When any one of these obsesses him, he becomes its slave, as it makes him lose all the freedom he is entitled to as a swordsman.”

I’ve noted that my ego’s been taking a bit of a beating in this essay.  The truth is that your ego is absolutely part of the cure.  The motion has to be that your ego moves from something very selfish, narrow-minded and childish, to a more adult, mature and generous focus on other people.  This doesn’t mean our egos disappear or were bad things to be defeated.  Rather, we simply have to relocate our ego satisfactions from those indicated by these diseases to those joys found in their cures.

The true cure, the basis of our freedom from obsession and slavery is to face one’s self honestly.  It is to find the good while admitting and facing the bad without too much judgment against the self as a whole.  Yes, you surely want all these cures.  No, you can’t have them all in a pure or perfect form, not individually and certainly not over all of them!  But yes, noting these diseases and shifting your focus and commitment to the hard-but-fulfilling work of cure and healing is precisely the right thing to do.  Again, no, not in order to win everything.  Rather, in order to become a bit healthier, haler, more whole and complete and quite simply a bit better from one day to the next, moving forward, rising higher up toward becoming the best person you’re able to become…realistically!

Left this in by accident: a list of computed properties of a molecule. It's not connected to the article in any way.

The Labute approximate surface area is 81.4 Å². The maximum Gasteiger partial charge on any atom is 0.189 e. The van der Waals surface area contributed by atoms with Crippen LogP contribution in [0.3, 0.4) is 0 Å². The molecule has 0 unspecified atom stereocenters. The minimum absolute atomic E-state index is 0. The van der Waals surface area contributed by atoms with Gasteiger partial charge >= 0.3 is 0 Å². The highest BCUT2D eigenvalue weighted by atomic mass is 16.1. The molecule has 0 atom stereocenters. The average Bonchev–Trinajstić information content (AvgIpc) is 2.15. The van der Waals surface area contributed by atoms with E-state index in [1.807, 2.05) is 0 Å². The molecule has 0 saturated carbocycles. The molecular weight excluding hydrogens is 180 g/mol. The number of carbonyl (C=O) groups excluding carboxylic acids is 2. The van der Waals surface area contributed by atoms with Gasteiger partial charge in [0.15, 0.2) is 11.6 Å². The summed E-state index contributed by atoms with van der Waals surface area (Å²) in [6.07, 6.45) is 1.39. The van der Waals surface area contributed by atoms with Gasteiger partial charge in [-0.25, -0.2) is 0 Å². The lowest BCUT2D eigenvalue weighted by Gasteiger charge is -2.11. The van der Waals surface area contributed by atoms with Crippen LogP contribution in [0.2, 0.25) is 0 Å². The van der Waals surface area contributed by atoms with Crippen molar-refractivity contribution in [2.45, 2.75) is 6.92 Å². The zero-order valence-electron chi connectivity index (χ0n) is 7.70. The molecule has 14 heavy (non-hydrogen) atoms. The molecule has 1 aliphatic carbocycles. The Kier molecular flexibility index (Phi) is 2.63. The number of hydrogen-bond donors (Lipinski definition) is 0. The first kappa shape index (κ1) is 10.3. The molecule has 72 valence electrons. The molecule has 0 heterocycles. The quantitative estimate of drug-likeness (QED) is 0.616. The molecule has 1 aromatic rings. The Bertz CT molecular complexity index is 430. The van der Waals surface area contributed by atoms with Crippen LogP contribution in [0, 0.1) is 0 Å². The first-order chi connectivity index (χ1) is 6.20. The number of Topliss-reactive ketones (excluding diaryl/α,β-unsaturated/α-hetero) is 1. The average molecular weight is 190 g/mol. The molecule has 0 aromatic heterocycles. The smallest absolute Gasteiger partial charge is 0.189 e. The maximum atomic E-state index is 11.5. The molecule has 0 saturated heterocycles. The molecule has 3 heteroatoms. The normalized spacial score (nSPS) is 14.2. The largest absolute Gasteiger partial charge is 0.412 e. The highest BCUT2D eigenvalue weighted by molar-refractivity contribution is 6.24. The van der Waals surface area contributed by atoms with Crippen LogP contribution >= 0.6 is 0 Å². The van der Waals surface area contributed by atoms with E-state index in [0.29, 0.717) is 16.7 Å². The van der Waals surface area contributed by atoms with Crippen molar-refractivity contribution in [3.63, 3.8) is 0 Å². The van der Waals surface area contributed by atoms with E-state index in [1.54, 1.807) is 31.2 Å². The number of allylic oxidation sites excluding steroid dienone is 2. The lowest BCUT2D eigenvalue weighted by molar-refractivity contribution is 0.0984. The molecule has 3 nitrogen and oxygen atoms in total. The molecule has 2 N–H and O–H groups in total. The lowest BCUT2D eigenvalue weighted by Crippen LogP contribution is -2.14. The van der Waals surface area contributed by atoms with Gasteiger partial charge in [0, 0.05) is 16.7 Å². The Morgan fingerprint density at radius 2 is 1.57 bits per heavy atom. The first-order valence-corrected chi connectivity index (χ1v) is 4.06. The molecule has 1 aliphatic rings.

Freedom?  Don’t you want to be free at last?  I know Mark sought spiritual freedom in every day of his life, and I personally – as did so many, many others – felt that furious-but-hilarious passion in every encounter with him.  We may pray that wherever Mark is now, he’s making good souls laugh till they cry the way he did for us, and that the cures he sought here are fulfilled there.